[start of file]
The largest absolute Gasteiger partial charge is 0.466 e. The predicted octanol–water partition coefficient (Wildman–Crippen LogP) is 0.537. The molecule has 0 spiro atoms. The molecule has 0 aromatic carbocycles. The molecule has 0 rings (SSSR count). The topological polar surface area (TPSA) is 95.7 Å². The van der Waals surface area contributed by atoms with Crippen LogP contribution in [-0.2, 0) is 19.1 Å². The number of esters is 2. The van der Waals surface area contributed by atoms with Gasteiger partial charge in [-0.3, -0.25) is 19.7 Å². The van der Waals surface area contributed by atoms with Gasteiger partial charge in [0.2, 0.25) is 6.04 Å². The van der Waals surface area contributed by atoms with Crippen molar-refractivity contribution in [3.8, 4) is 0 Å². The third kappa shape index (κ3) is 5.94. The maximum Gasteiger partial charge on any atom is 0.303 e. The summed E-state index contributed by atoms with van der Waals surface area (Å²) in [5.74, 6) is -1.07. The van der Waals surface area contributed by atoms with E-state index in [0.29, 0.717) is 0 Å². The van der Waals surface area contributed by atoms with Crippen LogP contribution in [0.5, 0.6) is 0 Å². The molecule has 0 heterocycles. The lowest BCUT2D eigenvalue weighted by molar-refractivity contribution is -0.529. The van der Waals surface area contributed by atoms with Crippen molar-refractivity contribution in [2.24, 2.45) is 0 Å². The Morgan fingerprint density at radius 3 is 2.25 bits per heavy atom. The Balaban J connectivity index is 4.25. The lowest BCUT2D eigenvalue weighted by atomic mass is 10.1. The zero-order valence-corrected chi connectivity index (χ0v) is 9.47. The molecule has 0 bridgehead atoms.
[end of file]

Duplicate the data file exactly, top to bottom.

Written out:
The largest absolute Gasteiger partial charge is 0.466 e. The predicted octanol–water partition coefficient (Wildman–Crippen LogP) is 0.537. The molecule has 0 spiro atoms. The molecule has 0 aromatic carbocycles. The molecule has 0 rings (SSSR count). The topological polar surface area (TPSA) is 95.7 Å². The van der Waals surface area contributed by atoms with Crippen LogP contribution in [-0.2, 0) is 19.1 Å². The number of esters is 2. The van der Waals surface area contributed by atoms with Gasteiger partial charge in [-0.3, -0.25) is 19.7 Å². The van der Waals surface area contributed by atoms with Gasteiger partial charge in [0.2, 0.25) is 6.04 Å². The van der Waals surface area contributed by atoms with Crippen molar-refractivity contribution in [3.8, 4) is 0 Å². The third kappa shape index (κ3) is 5.94. The maximum Gasteiger partial charge on any atom is 0.303 e. The summed E-state index contributed by atoms with van der Waals surface area (Å²) in [5.74, 6) is -1.07. The van der Waals surface area contributed by atoms with E-state index in [0.29, 0.717) is 0 Å². The van der Waals surface area contributed by atoms with Crippen LogP contribution in [0.5, 0.6) is 0 Å². The molecule has 0 heterocycles. The lowest BCUT2D eigenvalue weighted by molar-refractivity contribution is -0.529. The van der Waals surface area contributed by atoms with Crippen molar-refractivity contribution in [2.24, 2.45) is 0 Å². The Morgan fingerprint density at radius 3 is 2.25 bits per heavy atom. The Balaban J connectivity index is 4.25. The lowest BCUT2D eigenvalue weighted by atomic mass is 10.1. The zero-order valence-corrected chi connectivity index (χ0v) is 9.47. The molecule has 0 bridgehead atoms.